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Why I am a monarchist

In connection with the death of Queen Elizabeth II the other day, some of my American friends on Facebook have posted various messages expressing their befuddlement over the persistence of monarchy in modern, democratic countries such as the United Kingdom. This post is an attempt to answer them, with reference to my country, Denmark, ruled for 50 years now by Queen Margrethe (Margaret) II.

First, let us define a few terms. Every country has a head of state and a head of government. In most cases, the head of state performs mostly ceremonial duties and even if initially elected by the people or the parliament, is generally not part of the political process. The head of government (usually known as the Prime Minister, occasionally by other titles such as Chancellor in Germany and Austria) is the political leader. In democratic countries, the head of state is either elected (directly or by the parliament) or a hereditary monarch. Examples of the former system include Germany, Finland, Italy, Israel or Ireland. Those countries have presidents, but the real political power is exercised by their prime ministers.

A number of European countries have retained their monarchies. In this context it should be noted that historically, most countries were monarchies; those monarchies came to an end usually as a result of some violent event: the French Revolution, Germany’s defeat in World War I, the Irish war of independence in the early 20th century, and so on. But in countries including the Scandinavian countries (Denmark, Norway, Sweden), Benelux (Belgium, Luxembourg, the Netherlands) and of course the UK and a few others, the monarchy has survived, albeit in a very different version compared to what existed 200 years ago (other countries around the world are monarchies too, of course, but I am restricting my discussion to democratic countries, thus ignoring dictatorships such as Saudi Arabia).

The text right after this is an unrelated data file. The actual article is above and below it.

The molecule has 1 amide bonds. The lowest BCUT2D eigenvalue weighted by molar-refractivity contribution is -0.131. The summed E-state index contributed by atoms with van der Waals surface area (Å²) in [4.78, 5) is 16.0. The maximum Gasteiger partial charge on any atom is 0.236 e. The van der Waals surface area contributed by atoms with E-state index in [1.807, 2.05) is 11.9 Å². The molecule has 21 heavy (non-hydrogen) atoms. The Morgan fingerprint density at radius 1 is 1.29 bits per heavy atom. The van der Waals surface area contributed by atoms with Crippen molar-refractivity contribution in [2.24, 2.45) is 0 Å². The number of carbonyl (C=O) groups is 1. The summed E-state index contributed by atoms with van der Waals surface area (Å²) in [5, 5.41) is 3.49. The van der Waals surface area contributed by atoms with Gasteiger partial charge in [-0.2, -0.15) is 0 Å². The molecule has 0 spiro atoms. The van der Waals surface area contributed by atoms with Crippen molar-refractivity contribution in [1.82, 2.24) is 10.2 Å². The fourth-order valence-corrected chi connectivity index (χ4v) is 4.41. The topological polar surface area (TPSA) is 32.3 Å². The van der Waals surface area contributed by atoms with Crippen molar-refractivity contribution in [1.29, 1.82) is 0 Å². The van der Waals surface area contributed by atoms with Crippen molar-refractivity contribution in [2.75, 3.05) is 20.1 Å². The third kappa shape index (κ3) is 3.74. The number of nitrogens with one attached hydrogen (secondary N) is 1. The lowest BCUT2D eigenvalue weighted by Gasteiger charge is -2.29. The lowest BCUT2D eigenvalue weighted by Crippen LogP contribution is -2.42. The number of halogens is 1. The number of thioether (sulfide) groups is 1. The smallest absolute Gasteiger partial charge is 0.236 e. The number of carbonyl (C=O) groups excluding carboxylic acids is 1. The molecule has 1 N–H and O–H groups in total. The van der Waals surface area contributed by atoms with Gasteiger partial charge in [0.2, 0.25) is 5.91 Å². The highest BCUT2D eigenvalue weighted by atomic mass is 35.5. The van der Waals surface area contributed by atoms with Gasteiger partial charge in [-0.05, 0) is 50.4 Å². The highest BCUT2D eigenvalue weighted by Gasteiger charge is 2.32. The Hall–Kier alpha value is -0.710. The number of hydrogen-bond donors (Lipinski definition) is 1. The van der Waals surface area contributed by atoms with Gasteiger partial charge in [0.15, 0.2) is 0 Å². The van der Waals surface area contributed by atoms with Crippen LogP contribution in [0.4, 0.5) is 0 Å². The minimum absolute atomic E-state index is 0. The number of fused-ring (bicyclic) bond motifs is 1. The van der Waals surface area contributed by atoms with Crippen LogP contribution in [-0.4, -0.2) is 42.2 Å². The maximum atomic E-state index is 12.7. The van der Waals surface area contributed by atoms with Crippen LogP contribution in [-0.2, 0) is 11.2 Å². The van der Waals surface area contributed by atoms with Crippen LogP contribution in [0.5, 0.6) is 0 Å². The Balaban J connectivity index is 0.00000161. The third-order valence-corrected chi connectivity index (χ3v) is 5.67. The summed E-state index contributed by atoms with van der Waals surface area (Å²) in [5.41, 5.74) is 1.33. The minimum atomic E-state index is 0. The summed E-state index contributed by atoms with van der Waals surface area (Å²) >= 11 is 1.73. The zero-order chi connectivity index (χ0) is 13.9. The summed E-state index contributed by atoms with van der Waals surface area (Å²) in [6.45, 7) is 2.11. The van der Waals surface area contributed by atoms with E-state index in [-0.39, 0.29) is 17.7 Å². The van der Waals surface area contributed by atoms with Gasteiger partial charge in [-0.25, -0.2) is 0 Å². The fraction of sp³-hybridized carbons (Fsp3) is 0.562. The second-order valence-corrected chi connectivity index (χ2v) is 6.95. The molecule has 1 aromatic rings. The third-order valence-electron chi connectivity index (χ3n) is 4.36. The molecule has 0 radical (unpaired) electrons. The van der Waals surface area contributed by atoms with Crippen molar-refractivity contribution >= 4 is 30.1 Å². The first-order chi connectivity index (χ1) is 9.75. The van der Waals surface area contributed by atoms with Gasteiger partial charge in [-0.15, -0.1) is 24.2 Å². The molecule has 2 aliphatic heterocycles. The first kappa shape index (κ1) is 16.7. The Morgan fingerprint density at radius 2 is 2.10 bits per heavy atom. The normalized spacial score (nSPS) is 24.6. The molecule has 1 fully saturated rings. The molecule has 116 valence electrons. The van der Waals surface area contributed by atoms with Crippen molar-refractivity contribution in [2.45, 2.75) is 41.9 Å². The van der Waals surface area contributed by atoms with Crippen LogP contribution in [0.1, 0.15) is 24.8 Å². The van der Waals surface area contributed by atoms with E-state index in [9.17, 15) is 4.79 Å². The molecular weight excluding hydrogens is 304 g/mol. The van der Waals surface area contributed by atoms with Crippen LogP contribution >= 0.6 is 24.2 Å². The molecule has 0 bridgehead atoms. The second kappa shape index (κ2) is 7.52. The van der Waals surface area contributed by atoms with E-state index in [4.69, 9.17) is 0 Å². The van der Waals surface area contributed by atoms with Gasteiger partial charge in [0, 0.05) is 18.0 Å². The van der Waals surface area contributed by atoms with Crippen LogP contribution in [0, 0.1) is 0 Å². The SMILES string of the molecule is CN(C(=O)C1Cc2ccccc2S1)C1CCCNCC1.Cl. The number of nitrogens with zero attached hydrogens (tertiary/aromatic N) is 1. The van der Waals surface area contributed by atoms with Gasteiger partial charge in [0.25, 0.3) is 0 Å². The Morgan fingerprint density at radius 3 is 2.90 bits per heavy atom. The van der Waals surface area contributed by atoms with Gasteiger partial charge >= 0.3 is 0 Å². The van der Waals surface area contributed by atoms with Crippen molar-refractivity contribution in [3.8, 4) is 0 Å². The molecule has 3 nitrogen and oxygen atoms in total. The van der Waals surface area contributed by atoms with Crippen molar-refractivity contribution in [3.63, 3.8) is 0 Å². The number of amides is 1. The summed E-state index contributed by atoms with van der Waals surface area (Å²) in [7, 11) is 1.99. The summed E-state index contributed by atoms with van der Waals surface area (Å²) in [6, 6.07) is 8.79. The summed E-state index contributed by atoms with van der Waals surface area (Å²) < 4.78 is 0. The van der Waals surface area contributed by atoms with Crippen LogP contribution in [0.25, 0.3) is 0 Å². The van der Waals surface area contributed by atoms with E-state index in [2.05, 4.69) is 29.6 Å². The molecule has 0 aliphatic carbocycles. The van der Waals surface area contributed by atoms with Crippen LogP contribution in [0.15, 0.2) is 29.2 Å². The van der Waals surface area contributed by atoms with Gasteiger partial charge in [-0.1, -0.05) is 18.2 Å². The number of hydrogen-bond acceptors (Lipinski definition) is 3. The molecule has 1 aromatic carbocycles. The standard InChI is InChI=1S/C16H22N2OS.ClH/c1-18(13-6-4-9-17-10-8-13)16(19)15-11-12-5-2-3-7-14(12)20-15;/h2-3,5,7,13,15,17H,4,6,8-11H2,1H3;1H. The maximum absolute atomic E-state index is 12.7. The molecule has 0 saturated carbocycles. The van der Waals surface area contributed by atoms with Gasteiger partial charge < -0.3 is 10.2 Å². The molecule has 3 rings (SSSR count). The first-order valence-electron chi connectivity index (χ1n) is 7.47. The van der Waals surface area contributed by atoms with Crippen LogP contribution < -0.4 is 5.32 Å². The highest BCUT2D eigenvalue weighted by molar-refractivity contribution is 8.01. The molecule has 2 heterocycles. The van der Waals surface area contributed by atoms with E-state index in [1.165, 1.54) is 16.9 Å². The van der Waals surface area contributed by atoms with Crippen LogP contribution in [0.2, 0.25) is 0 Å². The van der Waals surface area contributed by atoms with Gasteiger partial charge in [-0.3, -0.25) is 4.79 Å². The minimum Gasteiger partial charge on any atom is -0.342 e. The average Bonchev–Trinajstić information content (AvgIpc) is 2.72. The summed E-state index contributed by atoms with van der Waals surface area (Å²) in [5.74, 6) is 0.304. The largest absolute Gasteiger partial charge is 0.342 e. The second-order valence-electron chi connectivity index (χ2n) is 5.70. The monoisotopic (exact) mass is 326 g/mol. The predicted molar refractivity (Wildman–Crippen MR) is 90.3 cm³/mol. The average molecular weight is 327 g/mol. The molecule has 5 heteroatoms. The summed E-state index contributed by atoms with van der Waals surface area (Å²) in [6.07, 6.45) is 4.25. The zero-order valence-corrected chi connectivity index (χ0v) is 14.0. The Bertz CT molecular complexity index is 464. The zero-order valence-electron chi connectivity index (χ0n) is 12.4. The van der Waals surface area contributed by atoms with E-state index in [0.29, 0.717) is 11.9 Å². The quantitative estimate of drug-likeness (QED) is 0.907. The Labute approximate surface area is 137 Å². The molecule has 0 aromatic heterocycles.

In a few democracies the roles of head of state and head of government are merged into one office, the president. The most prominent examples include France and the United States. I believe that the fact that the US head of state also has real executive power is one reason why Americans confuse the European monarchies with what their forebears overthrew in 1776. They do not fully appreciate this distinction between the roles of head of state and head of government, because it does not exist in their country (which in my view is very dangerous, as is illustrated by the behaviour of the US president from 2016 to 2020, including the attempted coup d’état in 2021).

With this as a background, let me describe the monarchy in Denmark as I see it, and what it means for me.

Queen Margrethe II ascended to the throne in 1972, following the death of her father Frederik IX. She is extremely popular in our country, including among people on the left whom one might normally expect to be republicans. As is the case with other European monarchs, her duties are largely ceremonial. While she formally names the government and meets the prime minister regularly, she never comments on any political issue. In short, she is above politics, which is precisely what gives her a certain moral standing when she does speak about issues such as racism and the need to make room for everyone in our multicultural society as it exists today (as she has in the past, during her New Years Eve address).

On a practical level, the Queen is extremely useful in promoting Denmark abroad, much more so than an elected president would be. When she travels to another country on an official visit, there is always a large delegation of business people accompanying her, taking advantage of the occasion to sign contracts etc. This is vulgar in some sense, but such export promotion is not to be sniffed at. Furthermore the Queen is an educated and artistic person, speaks several languages, has translated French literature into Danish, choreographed ballet, and engaged in other artistic endeavours.